The sad history of covert action has bred caution
Politics and Risks of US Intervention
THE traumatic history of covert operations has produced syndromes that operate to constrain the national security establishment when confronted with a situation like the attempted coup against Gen. Manuel Noriega. These are the fear of fiasco and the fear of being involved in an assassination. Both these phobias were alluded to by Gen. Brent Scowcroft, President Bush's national security adviser, in responding to criticism of the bungled operation in Panama.
Gen. Scowcroft harked back, without elaboration, to the Mayaguez as an example of what can happen because of inadequate information in ``the fog of war.'' Scowcroft was serving as national security adviser to President Ford in 1975 when the Mayaguez, an American merchant ship, was seized off the coast of Cambodia.
A rescue effort was mounted, employing US marines, to recover the crew from a Cambodian port. Despite intensive intelligence efforts, the raiders ran into unexpectedly strong resistance from the Khmer Rouge and, more embarrassing, reached their target location to find that the crew had already been removed.
President Nixon had undergone a similar embarrassment in 1970 when an exquisitely organized operation to rescue Americans from a North Vietnamese POW camp found the cells vacant. Not to mention the fiasco of President Carter's attempt to rescue the American hostages in Iran in 1980, and the abortive Bay of Pigs invasion of Cuba in 1961 in the first months of the Kennedy administration.
These are part of the collective tortured memory of the military establishment, reflected in a reluctance to risk a new ``Mayaguez'' by committing American forces in a confused situation.
More traumatic still, in the national security establishment, is the assassination syndrome. George Bush had just become CIA director in February, 1976, when President Ford issued Executive Order No. 11905: ``No employee of the United States Government shall engage in, or conspire to engage in, political assassination.''
The order was issued in response to pressure by Congress after a highly publicized investigation by a Senate committee, headed by Frank Church of Idaho exposed the CIA's involvement in assassination plots against Fidel Castro, Patrice Lumumba of the Congo, Rafael Trujillo of the Dominican Republic, and others.
Since then, those planning covert action have had to reckon with the fear that the ban would be violated if a target died as an unanticipated consequence.
The Ford executive order was renewed by succeeding presidents. (In its current version it reads, ``No person employed by or acting on behalf of the United States Government shall engage in, or conspire to engage in, assassination.'')
It did not, however, deter the Reagan administration from arranging, though the proxy of Saudi Arabia, an attempt to kill Sheikh Fadlallah, spiritual leader of the Hezbollah in Lebanon. (The plot misfired, and the Sheikh was absent when a car bomb demolished his apartment house, killing 80 persons.) Nor did the order prevent Reagan from ordering a bombing raid on the headquarters of Libya's Col. Muammar Qaddafi in 1986.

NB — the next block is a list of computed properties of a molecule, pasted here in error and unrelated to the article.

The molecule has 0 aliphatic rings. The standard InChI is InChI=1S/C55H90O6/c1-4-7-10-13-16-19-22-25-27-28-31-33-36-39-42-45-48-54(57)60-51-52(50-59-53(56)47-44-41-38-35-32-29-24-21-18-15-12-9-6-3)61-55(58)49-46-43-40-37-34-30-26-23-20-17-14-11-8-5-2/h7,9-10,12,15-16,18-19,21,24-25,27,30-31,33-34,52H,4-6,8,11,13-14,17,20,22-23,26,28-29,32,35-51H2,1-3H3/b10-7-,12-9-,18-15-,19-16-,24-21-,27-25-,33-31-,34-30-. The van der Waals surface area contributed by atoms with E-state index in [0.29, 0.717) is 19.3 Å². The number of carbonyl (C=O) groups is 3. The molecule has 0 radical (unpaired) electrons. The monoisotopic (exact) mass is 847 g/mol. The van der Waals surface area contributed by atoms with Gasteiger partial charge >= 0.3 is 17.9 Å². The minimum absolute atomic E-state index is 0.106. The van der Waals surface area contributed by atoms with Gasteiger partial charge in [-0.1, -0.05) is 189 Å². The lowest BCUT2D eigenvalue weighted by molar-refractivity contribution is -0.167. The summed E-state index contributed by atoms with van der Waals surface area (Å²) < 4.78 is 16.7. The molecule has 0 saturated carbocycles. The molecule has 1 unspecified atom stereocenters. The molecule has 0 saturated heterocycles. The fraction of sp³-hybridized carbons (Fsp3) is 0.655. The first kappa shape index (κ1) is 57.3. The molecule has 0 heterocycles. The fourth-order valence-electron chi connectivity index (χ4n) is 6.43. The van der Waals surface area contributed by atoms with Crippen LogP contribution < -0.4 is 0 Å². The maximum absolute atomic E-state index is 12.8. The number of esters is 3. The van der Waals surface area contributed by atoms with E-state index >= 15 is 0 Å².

But the assassination ban emerged as a problem again in planning for the ouster of Noriega (who, ironically, offered to arrange an assassination in Nicaragua in the days when he was an anti-Sandinista ally). The Senate Intelligence Committee interpreted the ban broadly to apply to the death of a target in an American-assisted conspiracy. That was what Gen. Scowcroft was alluding to when complaining that the administration was constrained by ``Congress and its micromanagement of the executive branch...''
There have been disputes with the Senate Intelligence Committee over plans to unseat Noriega. One such discussion occurred in July, 1988, over the CIA's plans to use Col. Eduardo Herrera, a former Panamanian military intelligence officer. He did not appear to be reliable. The issue came up again last July when the White House submitted a different Noriega coup plan.
Thus, when Maj. Moises Giroldi first sent word to CIA officers in Panama of his plan to organize a coup, the question of possible assassination immediately came up. The first reaction of CIA officials was to say, ``Don't kill him.'' Although Giroldi gave assurances that Noriega's life would be spared, American officials advised President Bush there could be no ironclad guarantee that Noriega would not be killed.
Thus, the national security establishment finds itself caught between its own fear of failure and fear of ``success'' beyond its intentions. And that makes it hard to respond to a confusing, fast-moving situation like a military coup.
The Bush administration is now seeking a less stringent interpretation of the assassination ban. A recent legal opinion drawn up in the Pentagon states that the employment of ``overt military force'' against foreign combat forces, guerrillas or terrorists ``would not constitute assassination.''
The Bush administration doesn't want to be blamed for a death occurring as the unintended consequence of a covert operation. The difficulty, however, is the legacy of a mistrust built up during the Reagan Iran-contra years.